One swallow doesn't make a summer, but the appointment of Rick Trainor as principal of King's College London is an encouraging sign for the unity of a sector that has been moving relentlessly in the opposite direction. Not only is the Greenwich University vice-chancellor the first person to move at this level from a new university to an old (David Melville arrived at the University of Kent via the Further Education Funding Council) but the mould has been broken by a Russell Group institution - hitherto regarded by critics elsewhere in higher education as the last bastion of elitism.
Like Roderick Floud, whose election as president of Universities UK represented another symbolic advance for the former polytechnics, Professor Trainor has a background in the old universities. He also conforms to the recent stereotype of non-British leadership in the Russell Group. But, even if he is not the typical new university head, the impact of his appointment should not be underestimated. In an age when many of the key decisions facing vice-chancellors demand business skills as much as academic experience, it is at least arguable that new university structures provide a better training ground than the traditional route of professor and pro vice-chancellor in the older institutions.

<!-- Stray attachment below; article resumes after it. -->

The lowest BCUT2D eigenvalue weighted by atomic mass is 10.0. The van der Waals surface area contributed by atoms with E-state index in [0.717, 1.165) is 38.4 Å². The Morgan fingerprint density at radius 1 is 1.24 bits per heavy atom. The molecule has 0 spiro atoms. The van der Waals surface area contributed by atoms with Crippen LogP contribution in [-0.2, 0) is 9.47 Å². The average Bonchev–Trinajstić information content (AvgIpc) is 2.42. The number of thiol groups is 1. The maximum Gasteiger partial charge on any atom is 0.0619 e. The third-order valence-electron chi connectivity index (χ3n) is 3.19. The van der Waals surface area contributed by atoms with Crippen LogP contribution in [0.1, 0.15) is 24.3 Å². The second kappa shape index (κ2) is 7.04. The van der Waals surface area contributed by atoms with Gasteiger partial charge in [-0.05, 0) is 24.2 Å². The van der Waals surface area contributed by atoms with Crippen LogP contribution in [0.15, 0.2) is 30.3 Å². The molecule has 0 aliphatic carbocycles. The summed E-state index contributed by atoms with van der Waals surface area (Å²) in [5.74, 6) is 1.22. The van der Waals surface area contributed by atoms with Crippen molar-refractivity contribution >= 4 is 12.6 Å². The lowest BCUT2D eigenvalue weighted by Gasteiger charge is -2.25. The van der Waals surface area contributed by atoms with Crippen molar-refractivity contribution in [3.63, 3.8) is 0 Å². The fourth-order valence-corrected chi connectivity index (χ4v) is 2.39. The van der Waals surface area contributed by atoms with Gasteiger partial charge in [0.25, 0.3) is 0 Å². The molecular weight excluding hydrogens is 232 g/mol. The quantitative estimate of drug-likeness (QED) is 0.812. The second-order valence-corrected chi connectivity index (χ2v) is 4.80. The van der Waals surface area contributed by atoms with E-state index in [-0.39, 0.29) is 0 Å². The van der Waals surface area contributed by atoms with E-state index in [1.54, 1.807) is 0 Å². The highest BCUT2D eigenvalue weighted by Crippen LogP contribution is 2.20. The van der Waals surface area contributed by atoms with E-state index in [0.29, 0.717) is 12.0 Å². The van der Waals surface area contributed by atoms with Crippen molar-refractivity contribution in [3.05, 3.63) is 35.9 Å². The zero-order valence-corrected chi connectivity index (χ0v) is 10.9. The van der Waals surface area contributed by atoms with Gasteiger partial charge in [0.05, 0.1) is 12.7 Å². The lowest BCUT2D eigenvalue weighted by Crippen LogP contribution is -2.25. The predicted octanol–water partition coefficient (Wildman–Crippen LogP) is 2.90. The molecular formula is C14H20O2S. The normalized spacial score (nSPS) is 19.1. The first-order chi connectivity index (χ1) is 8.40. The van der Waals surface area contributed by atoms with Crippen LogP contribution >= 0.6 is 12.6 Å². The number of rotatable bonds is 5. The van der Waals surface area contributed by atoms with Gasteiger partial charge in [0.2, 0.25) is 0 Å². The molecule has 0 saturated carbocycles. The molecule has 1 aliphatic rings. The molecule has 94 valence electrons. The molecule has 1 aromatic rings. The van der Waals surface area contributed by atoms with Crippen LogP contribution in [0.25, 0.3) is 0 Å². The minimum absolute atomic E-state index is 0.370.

No one should be surprised that it has taken 12 years from the notional disappearance of the binary line for a selection committee to widen its sights; academic snobbery will endure much longer than that. But where King's has ventured, others will surely follow. The polarisation of higher education into different (and often opposing) groups may have been inevitable, but it hampers universities and colleges in their dealings with government, frustrates business and confuses the public. Anything that helps to break down those barriers will be to the long-term benefit of all.